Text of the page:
Brexit: ITV scraps plans for TV debate between leaders

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Brexit: ITV scraps plans for TV debate between leaders

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Image caption Theresa May and Jeremy Corbyn were expected to take part in a TV debate on Sunday

ITV has scrapped its plans to hold a Brexit debate between Theresa May and Jeremy Corbyn this Sunday.

The channel said it had invited both parties to appear on the programme two days ahead of the meaningful vote on Mrs May's withdrawal agreement.

But an ITV spokeswoman has now said it will "not go ahead". On Tuesday, the BBC dropped its plan for a debate show featuring the pair the same evening.

The party leaders had disagreed over their preferred format and channel.

Channel 4 has announced it will hold a debate on Sunday featuring neither Mrs May or Mr Corbyn, but "four high profile politicians" – one backing the PM's deal, one behind a softer Brexit, one for a harder Brexit and one supporting the People's Vote.

It has not confirmed who the politicians will be.

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The prime minster challenged the Labour leader to a televised debate last week after she started a campaign to encourage MPs to back her Brexit deal in a Commons vote on Tuesday 11 December.

Mr Corbyn accepted the challenge, but a row ensued between the parties regarding the format.

Mrs May accepted the offer of the BBC, who had wanted to include "a range of voices" in the programme, including members of other political parties, as well as a head-to-head between the leaders.

But Labour said the proposed format was a "mish-mash, with a lopsided panel of other politicians and public figures" taking part.

The party instead favoured ITV's offer of a straight head-to-head debate – but this offer has now been withdrawn.

A spokeswoman for the channel said: "ITV invited the prime minister and leader of the opposition to appear in an ITV programme this Sunday evening, and we have been clear that it is up to those invited to decide whether they want to accept the invitation.

"ITV is developing its plans for covering the build up and reaction to the crucial Commons vote next Tuesday, and a range of voices and opinions will be represented on the subject of Brexit in our output."

'Running scared'

Labour has blamed the cancellation on Mrs May "running scared" of debating Mr Corbyn, saying he would "relish the opportunity to debate her – and that remains the case".

A spokesman said: "Labour believed the head-to-head offer from ITV was the most straightforward format.

"A head-to-head would give viewers the greatest clarity and allow both speakers to get into detail.

He added: "The prime minister has refused to join Jeremy in a head-to-head debate. Her team tried to confuse people with a convoluted format.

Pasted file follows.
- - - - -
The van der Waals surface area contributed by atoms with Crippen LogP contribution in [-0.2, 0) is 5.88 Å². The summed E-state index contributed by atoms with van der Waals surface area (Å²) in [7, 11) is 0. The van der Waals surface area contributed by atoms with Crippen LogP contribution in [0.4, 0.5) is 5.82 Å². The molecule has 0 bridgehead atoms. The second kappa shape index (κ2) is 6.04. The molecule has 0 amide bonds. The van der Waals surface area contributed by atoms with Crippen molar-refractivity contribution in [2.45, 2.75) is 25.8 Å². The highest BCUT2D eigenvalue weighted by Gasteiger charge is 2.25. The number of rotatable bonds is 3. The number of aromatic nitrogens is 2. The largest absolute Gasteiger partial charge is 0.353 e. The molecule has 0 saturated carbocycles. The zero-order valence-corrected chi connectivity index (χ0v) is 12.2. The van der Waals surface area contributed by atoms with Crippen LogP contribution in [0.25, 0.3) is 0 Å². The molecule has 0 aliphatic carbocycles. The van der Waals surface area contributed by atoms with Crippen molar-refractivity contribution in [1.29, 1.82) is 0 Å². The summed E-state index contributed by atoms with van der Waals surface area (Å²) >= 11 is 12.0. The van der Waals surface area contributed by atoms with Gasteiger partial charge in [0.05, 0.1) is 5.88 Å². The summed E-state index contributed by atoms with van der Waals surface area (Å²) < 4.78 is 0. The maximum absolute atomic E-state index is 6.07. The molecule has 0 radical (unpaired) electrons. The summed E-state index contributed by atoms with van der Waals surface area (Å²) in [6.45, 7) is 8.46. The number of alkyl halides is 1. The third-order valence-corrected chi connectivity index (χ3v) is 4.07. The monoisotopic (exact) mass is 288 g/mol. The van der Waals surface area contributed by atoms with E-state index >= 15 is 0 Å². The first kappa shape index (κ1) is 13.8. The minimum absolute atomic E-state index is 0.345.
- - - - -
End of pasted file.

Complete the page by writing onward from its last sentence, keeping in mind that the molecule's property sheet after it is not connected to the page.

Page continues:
"But the British public will see this for what it is – Theresa May unable to face real scrutiny over her crumbling deal."

The BBC has contacted Downing Street for comment but has not yet received a response.

ITV's political editor, Robert Peston, appeared to take a swipe at Mrs May on Twitter.

Image Copyright @Peston @Peston Report
Twitter post by @Peston: Truthfully I am surprised that a Brexit debate that was @theresa_may’s idea is now not happening. It does not seem in character Image Copyright @Peston @Peston Report

The news comes as a senior Tory suggested Tuesday's vote on the deal could be delayed.

Sir Graham Brady – who chairs the party's backbench group, the 1922 committee – told BBC's Newsnight that the House needed "clairty" on the deal, and if that did not come in the next few days, he would "welcome the vote being deferred".

Earlier, there were reports that members of Theresa May's cabinet were encouraging her to put back the vote, which she is expected to lose.

Dozens of Tory MPs are expected to reject it, as are the DUP MPs, whose support keeps Mrs May's government in power.

But a No 10 spokesman dismissed the reports, saying: "The vote will take place on Tuesday as planned."

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Media captionNewsnight: Sir Graham Brady 'would welcome' Brexit vote being deferred

Many of the criticisms focus on the inclusion of a Northern Irish "backstop" in the deal – designed to stop the return of a physical border on the island of Ireland.

It would mean Northern Ireland staying aligned to some EU rules, which many MPs say is unacceptable. The UK would also not be able to leave the backstop without EU agreement.

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